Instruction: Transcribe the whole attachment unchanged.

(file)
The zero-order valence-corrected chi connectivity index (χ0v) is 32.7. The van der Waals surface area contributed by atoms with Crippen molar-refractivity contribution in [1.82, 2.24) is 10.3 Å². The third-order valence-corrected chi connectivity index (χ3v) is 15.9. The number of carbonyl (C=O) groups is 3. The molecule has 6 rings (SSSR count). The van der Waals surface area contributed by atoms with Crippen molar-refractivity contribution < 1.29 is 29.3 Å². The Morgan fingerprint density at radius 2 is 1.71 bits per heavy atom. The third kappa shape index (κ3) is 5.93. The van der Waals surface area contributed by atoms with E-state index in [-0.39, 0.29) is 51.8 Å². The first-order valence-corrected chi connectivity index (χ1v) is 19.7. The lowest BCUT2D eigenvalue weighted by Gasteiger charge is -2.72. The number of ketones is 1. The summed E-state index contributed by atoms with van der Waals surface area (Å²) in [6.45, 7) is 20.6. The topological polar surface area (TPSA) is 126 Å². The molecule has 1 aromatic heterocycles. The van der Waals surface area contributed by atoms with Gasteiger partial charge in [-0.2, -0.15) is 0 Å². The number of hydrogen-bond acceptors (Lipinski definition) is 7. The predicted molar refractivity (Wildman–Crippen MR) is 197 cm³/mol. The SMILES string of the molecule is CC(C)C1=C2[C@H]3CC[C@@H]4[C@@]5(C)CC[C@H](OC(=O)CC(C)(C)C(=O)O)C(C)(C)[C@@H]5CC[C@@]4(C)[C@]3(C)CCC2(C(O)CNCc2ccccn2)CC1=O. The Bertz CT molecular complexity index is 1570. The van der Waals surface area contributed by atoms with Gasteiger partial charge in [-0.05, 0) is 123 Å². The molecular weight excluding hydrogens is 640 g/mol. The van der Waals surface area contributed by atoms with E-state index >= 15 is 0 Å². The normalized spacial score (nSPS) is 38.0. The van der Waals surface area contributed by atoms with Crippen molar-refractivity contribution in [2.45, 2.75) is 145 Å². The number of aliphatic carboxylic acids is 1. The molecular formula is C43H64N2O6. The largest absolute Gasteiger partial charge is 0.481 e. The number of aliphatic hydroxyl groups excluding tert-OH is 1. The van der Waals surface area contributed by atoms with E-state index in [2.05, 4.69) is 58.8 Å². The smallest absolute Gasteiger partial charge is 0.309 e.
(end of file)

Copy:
The zero-order valence-corrected chi connectivity index (χ0v) is 32.7. The van der Waals surface area contributed by atoms with Crippen molar-refractivity contribution in [1.82, 2.24) is 10.3 Å². The third-order valence-corrected chi connectivity index (χ3v) is 15.9. The number of carbonyl (C=O) groups is 3. The molecule has 6 rings (SSSR count). The van der Waals surface area contributed by atoms with Crippen molar-refractivity contribution < 1.29 is 29.3 Å². The Morgan fingerprint density at radius 2 is 1.71 bits per heavy atom. The third kappa shape index (κ3) is 5.93. The van der Waals surface area contributed by atoms with E-state index in [-0.39, 0.29) is 51.8 Å². The first-order valence-corrected chi connectivity index (χ1v) is 19.7. The lowest BCUT2D eigenvalue weighted by Gasteiger charge is -2.72. The number of ketones is 1. The summed E-state index contributed by atoms with van der Waals surface area (Å²) in [6.45, 7) is 20.6. The topological polar surface area (TPSA) is 126 Å². The molecule has 1 aromatic heterocycles. The van der Waals surface area contributed by atoms with Gasteiger partial charge in [-0.2, -0.15) is 0 Å². The number of hydrogen-bond acceptors (Lipinski definition) is 7. The predicted molar refractivity (Wildman–Crippen MR) is 197 cm³/mol. The SMILES string of the molecule is CC(C)C1=C2[C@H]3CC[C@@H]4[C@@]5(C)CC[C@H](OC(=O)CC(C)(C)C(=O)O)C(C)(C)[C@@H]5CC[C@@]4(C)[C@]3(C)CCC2(C(O)CNCc2ccccn2)CC1=O. The Bertz CT molecular complexity index is 1570. The van der Waals surface area contributed by atoms with Gasteiger partial charge in [-0.05, 0) is 123 Å². The molecular weight excluding hydrogens is 640 g/mol. The van der Waals surface area contributed by atoms with E-state index >= 15 is 0 Å². The normalized spacial score (nSPS) is 38.0. The van der Waals surface area contributed by atoms with Crippen molar-refractivity contribution in [2.45, 2.75) is 145 Å². The number of aliphatic carboxylic acids is 1. The molecular formula is C43H64N2O6. The largest absolute Gasteiger partial charge is 0.481 e. The number of aliphatic hydroxyl groups excluding tert-OH is 1. The van der Waals surface area contributed by atoms with E-state index in [2.05, 4.69) is 58.8 Å². The smallest absolute Gasteiger partial charge is 0.309 e.